Do you know legal framework for working in space?

Ignorance is no defence in law. Business owners must know all the legal requirements for running a business from financial regulations, through human resources issues to waste disposal. If you work in the vehicle industry, you have to know the legal minimum requirements for having vehicles on the road, insurance and maximum driving hours. Every industry has its own legal framework; do you know requirements for the space industry?

Artist's rendition of a satellite - mechanik/123RF Stock Photo

Artist’s rendition of a satellite – mechanik/123RF Stock Photo

Space Law begins within discussions at the United Nations at their Office for Outer Space Affairs (OOSA), and it’s associated Committee on the Peaceful Uses of Outer Space. Through these bodies a number of international agreements are approved covering how space and space activities should be operated. There have been five treaties agreed:

  1. The 1967 Treaty on Principles Governing the Activities of States in the Exploration and Use of Outer Space, including the Moon and Other Celestial Bodies (known as the Outer Space Treaty).
  2. The 1968 Agreement on the Rescue of Astronauts, the Return of Astronauts and the Return of Objects Launched into Outer Space (known as the Rescue Agreement).
  3. The 1972 Convention on International Liability for Damage Caused by Space Objects (known as the Liability Convention).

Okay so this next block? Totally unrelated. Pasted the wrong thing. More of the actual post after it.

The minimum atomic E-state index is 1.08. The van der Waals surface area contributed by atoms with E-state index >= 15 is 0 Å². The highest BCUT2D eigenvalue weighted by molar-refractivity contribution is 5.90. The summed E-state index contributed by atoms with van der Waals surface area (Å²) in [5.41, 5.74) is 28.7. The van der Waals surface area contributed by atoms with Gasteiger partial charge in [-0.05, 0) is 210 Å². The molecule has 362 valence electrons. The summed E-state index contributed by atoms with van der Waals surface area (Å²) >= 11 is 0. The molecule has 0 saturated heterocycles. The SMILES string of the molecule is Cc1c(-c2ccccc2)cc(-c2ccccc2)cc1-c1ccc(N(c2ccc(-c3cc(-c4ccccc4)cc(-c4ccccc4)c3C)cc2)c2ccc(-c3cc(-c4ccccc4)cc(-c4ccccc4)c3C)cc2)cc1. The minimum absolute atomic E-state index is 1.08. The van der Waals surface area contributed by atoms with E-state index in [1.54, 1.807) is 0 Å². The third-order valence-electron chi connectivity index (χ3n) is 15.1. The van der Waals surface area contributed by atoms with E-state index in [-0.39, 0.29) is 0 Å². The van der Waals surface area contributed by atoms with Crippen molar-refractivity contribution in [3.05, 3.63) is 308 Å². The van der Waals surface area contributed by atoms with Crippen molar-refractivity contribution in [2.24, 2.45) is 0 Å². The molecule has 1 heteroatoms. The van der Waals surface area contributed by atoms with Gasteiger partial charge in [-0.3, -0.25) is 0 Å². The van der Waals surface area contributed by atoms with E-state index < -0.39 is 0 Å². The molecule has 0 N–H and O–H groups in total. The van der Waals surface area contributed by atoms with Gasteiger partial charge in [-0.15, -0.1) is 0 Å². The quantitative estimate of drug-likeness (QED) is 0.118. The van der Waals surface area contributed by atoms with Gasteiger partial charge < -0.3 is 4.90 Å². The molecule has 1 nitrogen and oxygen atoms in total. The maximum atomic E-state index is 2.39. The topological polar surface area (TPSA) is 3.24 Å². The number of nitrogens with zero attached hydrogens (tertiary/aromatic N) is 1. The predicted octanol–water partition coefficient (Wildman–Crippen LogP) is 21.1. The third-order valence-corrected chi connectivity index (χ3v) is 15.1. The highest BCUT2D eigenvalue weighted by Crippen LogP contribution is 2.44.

4. The 1975 Convention on Registration of Objects Launched into Outer Space (known as the Registration Convention.
  5. The 1979 Agreement Governing the Activities of States on the Moon and Other Celestial Bodies (known as the Moon Agreement).

Once a treated has been agreed, there is a two stage process to adopt the treaty into law in by individual countries. A country needs to first sign the treaty, then they must create their own national law to enact it – known as ratifying the treaty. Once a country has signed a treaty, it becomes binding on them. According to OOSA, of the 193 members of the United Nations at the 1st January 2014:

  • 128 countries had signed the Outer Space Treaty, although 25 still have to ratify it.
  • 118 countries had signed the Rescue Agreement, 24 still to ratify it.
  • 113 countries had signed Liability Convention, 22 still to ratify it.
  • 64 countries had signed the Registration Convention, although 4 still to ratify it.

Only 19 countries had signed the Moon Agreement, and 4 of those still have to ratify it.
Interestingly the UK has only signed the first four treaties, we have not signed the Moon Agreement. Other nations like the UK who have only signed the first four treaties include China, Germany, Italy, Japan, Russia and the United States of America. There are 13 countries that have signed and implemented all five treaties: Australia, Austria, Belgium, Chile, Kazakhstan, Lebanon, Mexico, Morocco, Netherlands, Pakistan, Peru, Turkey and Uruguay; in addition France and India have signed the treaty, but not yet ratified it.

In previous blogs we’ve highlighted that in the UK the 1986 Outer Space Act is the piece of legislation which contains enacts these treaties. It contains details about who the act applies to, the licensing requirements for operating in outer space, registration of space objects, actions that can be taken to prevent people operating in outer space and offences that can be committed. The offences can be committed both by individuals, and by corporate bodies. Other countries have their own legislation, it’s important that you read, and are aware of, the law in any country you are operating. Remember, ignorance is no defence.